|Numbers above do NOT correspond to numbers below.|
- All images are to be removed from the church and sent to the court.
- The stone altar is to be ripped from the ground and replaced with a wooden table covered with a black cloth.
- When the Lord’s Supper is held, a white cloth covers the table.
- All altars, panels, crucifixes and paintings are to be completely abolished, as they are idolatrous and stem from the papacy.
- Instead of the host, bread is to be used and baked into bread loaves, cut into strips and placed in a dish, from which the people receive it in their hands; likewise with the chalice.
- The words of the supper are no longer to be sung, but rather spoken.
- The golden goblets are to be replaced with wooden ones.
- The prayer in place of the collect is to be spoken, not sung.
- Mass vestments and other finery are no longer to be used.
- No lamps or candles are to be placed at the altar.
- The houseling cloth is not to be held in front of the communicants.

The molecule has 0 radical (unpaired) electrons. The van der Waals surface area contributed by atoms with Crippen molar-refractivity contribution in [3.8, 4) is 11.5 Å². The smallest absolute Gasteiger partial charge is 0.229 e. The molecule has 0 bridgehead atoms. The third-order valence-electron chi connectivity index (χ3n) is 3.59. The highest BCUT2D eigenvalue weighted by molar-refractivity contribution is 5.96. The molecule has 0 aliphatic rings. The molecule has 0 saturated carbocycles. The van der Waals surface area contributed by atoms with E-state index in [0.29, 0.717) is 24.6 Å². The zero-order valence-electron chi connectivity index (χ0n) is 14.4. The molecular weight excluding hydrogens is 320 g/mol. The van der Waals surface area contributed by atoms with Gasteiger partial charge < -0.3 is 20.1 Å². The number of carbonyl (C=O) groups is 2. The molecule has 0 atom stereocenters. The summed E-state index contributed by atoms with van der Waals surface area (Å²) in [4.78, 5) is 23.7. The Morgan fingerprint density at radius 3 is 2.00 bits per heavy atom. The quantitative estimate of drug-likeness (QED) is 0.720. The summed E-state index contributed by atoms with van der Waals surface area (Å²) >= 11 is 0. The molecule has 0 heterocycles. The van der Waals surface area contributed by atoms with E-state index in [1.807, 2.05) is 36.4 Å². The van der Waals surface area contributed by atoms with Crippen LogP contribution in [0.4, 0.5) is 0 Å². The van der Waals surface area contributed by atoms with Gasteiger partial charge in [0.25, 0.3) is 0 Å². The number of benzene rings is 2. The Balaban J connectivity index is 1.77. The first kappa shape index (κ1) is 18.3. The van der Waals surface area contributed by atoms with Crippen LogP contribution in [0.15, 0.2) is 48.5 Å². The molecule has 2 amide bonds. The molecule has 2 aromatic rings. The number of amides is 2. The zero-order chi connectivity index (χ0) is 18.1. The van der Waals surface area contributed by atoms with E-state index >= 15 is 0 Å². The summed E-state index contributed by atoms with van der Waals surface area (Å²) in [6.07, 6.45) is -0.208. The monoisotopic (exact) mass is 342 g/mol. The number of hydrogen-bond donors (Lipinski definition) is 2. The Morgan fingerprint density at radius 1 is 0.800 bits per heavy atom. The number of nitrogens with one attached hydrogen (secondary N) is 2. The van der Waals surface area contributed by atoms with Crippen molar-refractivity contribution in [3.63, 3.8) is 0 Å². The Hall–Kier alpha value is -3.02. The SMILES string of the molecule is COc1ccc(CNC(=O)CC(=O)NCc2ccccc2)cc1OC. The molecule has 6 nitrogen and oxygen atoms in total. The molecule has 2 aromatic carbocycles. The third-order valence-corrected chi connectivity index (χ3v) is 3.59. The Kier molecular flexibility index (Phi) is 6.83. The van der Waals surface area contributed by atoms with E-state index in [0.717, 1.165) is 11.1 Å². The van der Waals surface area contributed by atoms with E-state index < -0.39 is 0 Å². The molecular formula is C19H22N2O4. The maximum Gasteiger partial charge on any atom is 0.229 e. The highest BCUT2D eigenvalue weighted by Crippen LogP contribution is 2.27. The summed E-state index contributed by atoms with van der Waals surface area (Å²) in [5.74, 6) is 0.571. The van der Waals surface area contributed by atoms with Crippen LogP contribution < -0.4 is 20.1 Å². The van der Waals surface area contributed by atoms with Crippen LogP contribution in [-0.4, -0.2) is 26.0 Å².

- The people are not to bow as if Christ is present.
- The communicants shall no longer kneel.
- The sign of the cross after the benediction is to be discontinued.
- The priest is no longer to stand with his back to the people.
- The collect and Epistle are no longer to be sung, but rather spoken.
- Individuals are no longer to go to confession before communing, but rather register with the priest in writing.
- The people are no longer to bow when the name of Jesus is mentioned, nor are they to remove their hats.
- The Our Father is no longer to be prayed aloud before the sermon, but rather there is to be silent prayer.
- Communion is not to be taken to the sick, as it is dangerous, especially in times of pestilence.
- The stone baptismal font is to be removed and a basin substituted.
- Epitaphs and crucifixes are no longer to be tolerated in the church.
- The Holy Trinity is not to be depicted in any visual form.
- The words of the sacrament are to be altered and considered symbolic.
- The historic Epistles and Gospels are no longer to be used, but rather a section of the Bible [selected by the minister] read without commentary.
My point? We are less comfortable with our Lutheran identity than we are being generic Protestants. And that, my friend, is a problem for all Lutherans.
HT Brian Hamer